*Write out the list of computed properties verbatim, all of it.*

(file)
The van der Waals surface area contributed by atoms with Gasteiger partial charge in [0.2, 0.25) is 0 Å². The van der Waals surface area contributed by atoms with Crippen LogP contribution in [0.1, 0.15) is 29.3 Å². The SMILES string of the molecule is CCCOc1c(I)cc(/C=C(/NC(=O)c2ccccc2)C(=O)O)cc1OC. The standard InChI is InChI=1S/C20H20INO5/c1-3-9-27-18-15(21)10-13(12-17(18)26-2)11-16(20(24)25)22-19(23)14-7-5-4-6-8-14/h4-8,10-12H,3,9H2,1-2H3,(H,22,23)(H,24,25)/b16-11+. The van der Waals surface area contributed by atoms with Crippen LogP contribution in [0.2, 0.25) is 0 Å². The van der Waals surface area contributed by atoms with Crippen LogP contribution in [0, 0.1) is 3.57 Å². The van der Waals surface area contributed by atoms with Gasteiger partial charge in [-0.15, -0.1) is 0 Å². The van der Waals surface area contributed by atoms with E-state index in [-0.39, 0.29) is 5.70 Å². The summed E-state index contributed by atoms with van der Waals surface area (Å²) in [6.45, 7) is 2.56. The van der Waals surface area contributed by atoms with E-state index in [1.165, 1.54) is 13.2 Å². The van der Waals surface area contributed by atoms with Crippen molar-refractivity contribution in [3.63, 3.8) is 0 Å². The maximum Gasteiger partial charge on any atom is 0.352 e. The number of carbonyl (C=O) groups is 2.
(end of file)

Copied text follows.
The van der Waals surface area contributed by atoms with Gasteiger partial charge in [0.2, 0.25) is 0 Å². The van der Waals surface area contributed by atoms with Crippen LogP contribution in [0.1, 0.15) is 29.3 Å². The SMILES string of the molecule is CCCOc1c(I)cc(/C=C(/NC(=O)c2ccccc2)C(=O)O)cc1OC. The standard InChI is InChI=1S/C20H20INO5/c1-3-9-27-18-15(21)10-13(12-17(18)26-2)11-16(20(24)25)22-19(23)14-7-5-4-6-8-14/h4-8,10-12H,3,9H2,1-2H3,(H,22,23)(H,24,25)/b16-11+. The van der Waals surface area contributed by atoms with Crippen LogP contribution in [0.2, 0.25) is 0 Å². The van der Waals surface area contributed by atoms with Crippen LogP contribution in [0, 0.1) is 3.57 Å². The van der Waals surface area contributed by atoms with Gasteiger partial charge in [-0.15, -0.1) is 0 Å². The van der Waals surface area contributed by atoms with E-state index in [-0.39, 0.29) is 5.70 Å². The summed E-state index contributed by atoms with van der Waals surface area (Å²) in [6.45, 7) is 2.56. The van der Waals surface area contributed by atoms with E-state index in [1.165, 1.54) is 13.2 Å². The van der Waals surface area contributed by atoms with Crippen molar-refractivity contribution in [3.63, 3.8) is 0 Å². The maximum Gasteiger partial charge on any atom is 0.352 e. The number of carbonyl (C=O) groups is 2.